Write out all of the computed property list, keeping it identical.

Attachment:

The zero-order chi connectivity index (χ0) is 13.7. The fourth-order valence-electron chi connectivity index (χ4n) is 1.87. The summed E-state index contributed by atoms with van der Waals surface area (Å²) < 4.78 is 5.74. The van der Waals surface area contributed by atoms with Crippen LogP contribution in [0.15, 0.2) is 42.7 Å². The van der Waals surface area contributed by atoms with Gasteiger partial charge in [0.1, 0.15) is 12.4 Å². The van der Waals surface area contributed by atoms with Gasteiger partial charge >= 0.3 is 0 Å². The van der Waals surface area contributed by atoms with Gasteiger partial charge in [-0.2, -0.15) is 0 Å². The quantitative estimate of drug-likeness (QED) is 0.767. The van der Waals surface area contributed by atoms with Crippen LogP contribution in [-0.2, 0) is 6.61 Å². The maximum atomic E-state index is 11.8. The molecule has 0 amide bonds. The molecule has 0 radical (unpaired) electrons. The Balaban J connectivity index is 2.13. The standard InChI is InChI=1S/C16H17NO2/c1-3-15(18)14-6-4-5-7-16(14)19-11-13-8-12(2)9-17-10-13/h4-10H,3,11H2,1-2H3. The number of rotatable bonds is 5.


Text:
The zero-order chi connectivity index (χ0) is 13.7. The fourth-order valence-electron chi connectivity index (χ4n) is 1.87. The summed E-state index contributed by atoms with van der Waals surface area (Å²) < 4.78 is 5.74. The van der Waals surface area contributed by atoms with Crippen LogP contribution in [0.15, 0.2) is 42.7 Å². The van der Waals surface area contributed by atoms with Gasteiger partial charge in [0.1, 0.15) is 12.4 Å². The van der Waals surface area contributed by atoms with Gasteiger partial charge >= 0.3 is 0 Å². The van der Waals surface area contributed by atoms with Gasteiger partial charge in [-0.2, -0.15) is 0 Å². The quantitative estimate of drug-likeness (QED) is 0.767. The van der Waals surface area contributed by atoms with Crippen LogP contribution in [-0.2, 0) is 6.61 Å². The maximum atomic E-state index is 11.8. The molecule has 0 amide bonds. The molecule has 0 radical (unpaired) electrons. The Balaban J connectivity index is 2.13. The standard InChI is InChI=1S/C16H17NO2/c1-3-15(18)14-6-4-5-7-16(14)19-11-13-8-12(2)9-17-10-13/h4-10H,3,11H2,1-2H3. The number of rotatable bonds is 5.